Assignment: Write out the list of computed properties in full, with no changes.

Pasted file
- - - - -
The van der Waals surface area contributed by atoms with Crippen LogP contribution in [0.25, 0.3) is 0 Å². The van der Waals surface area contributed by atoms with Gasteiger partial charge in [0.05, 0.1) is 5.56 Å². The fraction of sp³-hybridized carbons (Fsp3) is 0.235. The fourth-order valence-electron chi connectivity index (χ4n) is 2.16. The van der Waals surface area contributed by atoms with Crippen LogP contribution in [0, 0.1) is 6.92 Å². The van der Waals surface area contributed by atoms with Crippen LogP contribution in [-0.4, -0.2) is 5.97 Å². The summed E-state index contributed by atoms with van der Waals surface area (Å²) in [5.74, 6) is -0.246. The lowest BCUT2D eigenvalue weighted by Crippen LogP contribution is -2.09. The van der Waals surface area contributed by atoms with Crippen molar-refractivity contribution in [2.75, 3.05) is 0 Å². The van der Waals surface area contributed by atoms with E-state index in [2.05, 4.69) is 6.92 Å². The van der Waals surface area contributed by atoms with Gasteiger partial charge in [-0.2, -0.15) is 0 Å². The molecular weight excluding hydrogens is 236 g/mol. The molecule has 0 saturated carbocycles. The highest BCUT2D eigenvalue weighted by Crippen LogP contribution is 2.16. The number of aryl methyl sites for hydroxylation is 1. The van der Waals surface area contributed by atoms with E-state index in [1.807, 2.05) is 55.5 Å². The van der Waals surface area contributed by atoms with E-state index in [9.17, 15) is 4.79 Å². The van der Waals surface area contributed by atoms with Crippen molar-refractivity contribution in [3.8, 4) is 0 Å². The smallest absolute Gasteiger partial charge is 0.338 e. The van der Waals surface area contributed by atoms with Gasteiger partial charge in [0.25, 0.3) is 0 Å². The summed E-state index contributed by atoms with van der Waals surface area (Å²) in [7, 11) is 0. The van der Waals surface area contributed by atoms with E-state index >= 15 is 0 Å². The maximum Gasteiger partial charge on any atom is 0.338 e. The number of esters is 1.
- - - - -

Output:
The van der Waals surface area contributed by atoms with Crippen LogP contribution in [0.25, 0.3) is 0 Å². The van der Waals surface area contributed by atoms with Gasteiger partial charge in [0.05, 0.1) is 5.56 Å². The fraction of sp³-hybridized carbons (Fsp3) is 0.235. The fourth-order valence-electron chi connectivity index (χ4n) is 2.16. The van der Waals surface area contributed by atoms with Crippen LogP contribution in [0, 0.1) is 6.92 Å². The van der Waals surface area contributed by atoms with Crippen LogP contribution in [-0.4, -0.2) is 5.97 Å². The summed E-state index contributed by atoms with van der Waals surface area (Å²) in [5.74, 6) is -0.246. The lowest BCUT2D eigenvalue weighted by Crippen LogP contribution is -2.09. The van der Waals surface area contributed by atoms with Crippen molar-refractivity contribution in [2.75, 3.05) is 0 Å². The van der Waals surface area contributed by atoms with E-state index in [2.05, 4.69) is 6.92 Å². The van der Waals surface area contributed by atoms with Gasteiger partial charge in [-0.2, -0.15) is 0 Å². The molecular weight excluding hydrogens is 236 g/mol. The molecule has 0 saturated carbocycles. The highest BCUT2D eigenvalue weighted by Crippen LogP contribution is 2.16. The number of aryl methyl sites for hydroxylation is 1. The van der Waals surface area contributed by atoms with E-state index in [1.807, 2.05) is 55.5 Å². The van der Waals surface area contributed by atoms with E-state index in [9.17, 15) is 4.79 Å². The van der Waals surface area contributed by atoms with Crippen molar-refractivity contribution in [3.8, 4) is 0 Å². The smallest absolute Gasteiger partial charge is 0.338 e. The van der Waals surface area contributed by atoms with Gasteiger partial charge in [0.25, 0.3) is 0 Å². The summed E-state index contributed by atoms with van der Waals surface area (Å²) in [7, 11) is 0. The van der Waals surface area contributed by atoms with E-state index >= 15 is 0 Å². The maximum Gasteiger partial charge on any atom is 0.338 e. The number of esters is 1.